B15 – Young Peoples’ Health 1 — Durley Suite (limited capacity) Chair: Dr Andreea Steriu, Department of Home Affairs, Isle of Man B15.1 – Smallsteps4life - how the Olympics can help children and young people eat well, get active and feel good! Samantha Montel1, Jamie Blackshaw1 1 Food Standards Agency B15.2 – South West Healthy Schools Plus: moving on from a healthy setting to focusing on behaviour outcomes David Pearson1, Sarah Young1 1 Government Office South West B15.3 – HOUSE: social marketing campaign for young people to raise awareness of the harmful effects of drugs, alcohol, smoking and sexual health Deborah Smith1, Ed Gyde1 1 Kent County Council B16w – Dr Foster Intelligence: Population insight and engagement; how to achieve more with less — Tregonwell Seminar 1 Nicola Benge1, Dr Akeem Ali2, Tony Woods3, David Ashby4 1 NHS Birmingham East & North 2 NHS Herefordshire 3 NHS Liverpool 4 Dr Foster Intelligence B17 – Health of Senior Citizens — Purbeck Bar Chair: Jenny Griffiths, Independent Public Health Consultant B17.1 – Brokering Low-Level Services for Older People: Building and Maintaining Network Relationships Liz Yardley1, Amy Bastow2 1 M·E·L Research Ltd 2 Warwickshire County Council B17.2 – Older People in the South West: the impact of changing demography on mortality, morbidity and health inequalities Pamela Akerman1, Stuart Harris2, Paul Brown2 1 Department of Health South West 2 South West Public Health Observatory B17.3 – Do older people suffer inequalities in access to cancer care? A comparison of referrals and admissions among people under 75 and 75 and over across South Central SHA. Rachel Crowther1, Isobel Perry1, Monica Roche1 1 South East Public Health Observatory B18 – Offsite Visit: LV=Streetwise

46

17.30 – 18.30 Welcome Reception

Please see page 26 for further information — Windsor Hall

19.30 – 23.00 Conference Dinner

Please see page 26 for further information — Pavilion Theatre


Essential Public Health Journals Global Public Health

An International Journal for Research, Policy and Practice

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EDITOR-IN Richard -CHIEF Parker, Colum Mailm bia Un an Sch iversity, ool of Public USA SENIOR Health, ED Peter Ag ITORS gleton , Schoo Social Work, l of Ed Un ucation ive rsity of Ivan Fra and Sussex nç , UK Universit a Junior, Sch y of São ool of Public Paulo, Health, ASSOCIA Brazil Sofia Gru TE EDITORS skin,

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Harvar Marcia d Univ Inhorn, ersity, Yale Peter Me USA sseri, Col University, USA Ron Wa umbia ldm Universi Paul Wilk an, Columbia ty, USA inson, Universi London and Trop ty, USA School ical Me of Hyg Christin dicine, iene a Zaro UK wsky, Centre, lnterna Canada tional Anthon Develo y Zwi, pment Universi Resear ty of New ch South Wales, Austral ia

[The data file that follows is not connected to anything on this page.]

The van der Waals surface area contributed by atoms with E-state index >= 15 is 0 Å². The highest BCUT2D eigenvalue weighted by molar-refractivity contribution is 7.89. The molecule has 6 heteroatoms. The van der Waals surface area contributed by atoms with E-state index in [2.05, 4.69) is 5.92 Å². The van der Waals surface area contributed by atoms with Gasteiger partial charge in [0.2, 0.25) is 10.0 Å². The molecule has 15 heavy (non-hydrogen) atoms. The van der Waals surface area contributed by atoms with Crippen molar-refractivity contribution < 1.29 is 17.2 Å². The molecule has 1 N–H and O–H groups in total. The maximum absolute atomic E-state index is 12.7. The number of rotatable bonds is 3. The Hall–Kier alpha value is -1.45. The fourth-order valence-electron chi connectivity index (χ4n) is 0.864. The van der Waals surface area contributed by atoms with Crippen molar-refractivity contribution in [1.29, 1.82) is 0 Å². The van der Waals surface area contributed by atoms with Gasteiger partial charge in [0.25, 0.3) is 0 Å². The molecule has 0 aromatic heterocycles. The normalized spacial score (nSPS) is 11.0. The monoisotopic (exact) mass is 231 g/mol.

Global Public Health energetically engages with key public health issues that have come to the fore in the global environment, including: • inequalities between rich and poor; • globalization of trade; • new patterns of travel and migration; • epidemics of infectious diseases; • the HIV/AIDS pandemic; • increase in chronic illnesses; • pressure on public health infrastructures; • the growing range and scale of conflict situations, terrorist threats, environmental pressures, natural and human-made disasters.

Also from Routledge Journals African Journal of AIDS Research www.tandf.co.uk/journals/raar AIDS Care www.tandf.co.uk/journals/AIDScare Arts & Health www.tandf.co.uk/journals/ artsandhealth Culture, Health & Sexuality www.tandf.co.uk/journals/tchs

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Critical Public Health

A peer-review journal for researchers and practitioners working in public health, health promotion and related fields. Provides critical analyses of theory and practice, reviews of literature and explorations of new ways of working. Reports on current research and debates in the field.

www.tandf.co.uk/journals/ccph

from Routledge

International Journal of Culture and Mental Health www.tandf.co.uk/journals/rccm

Sample Copies

View FREE sample copies of all of these titles on the journal websites

Key Books for Health Professionals Health Promotion for Nurses Theory and Practice Stewart Piper Pb: 978-0-415-46263-1: £21.99

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Critical Perspectives in Public Health

Edited by Judith Green and Ronald Labonté Pb: 978-0-415-40952-0: £24.99

Forthcoming The Routledge Handbook of Global Public Health Edited by Richard Parker and Marni Sommer Hb: 978-0-415-77848-0: £125.00

*Routledge Healthcare is offering UKPHA Public Health Forum attendees 20% off any of our nursing and health books when ordered online. Offer ends 25th April 2010. To receive this discount, please quote UKPHA10 when ordering.

To order - visit: www.routledge.com/health

47


Thursday

10.00 – 11.30

25th March

UKPHA Spotlight Sessions

07.15 – 08.15

Thursday 25th March

Tai Chi on the beach

Please see page 27 for further information

08.45 – 10.00 Plenary Session 3 Thursday 25th March

Chair: Dr John R Ashton CBE, Chair, UK Public Health Association Keynote: Prof John McKnight, Co-Director ABCD - Asset-Based Community Development Institute, School of Education and Social Policy, Northwestern University, Chicago, USA From Needs To Assets: The Future Of Improved Citizen Health Depends Upon Local Citizen Action

— Solent Hall

48

Please see page 18 for further information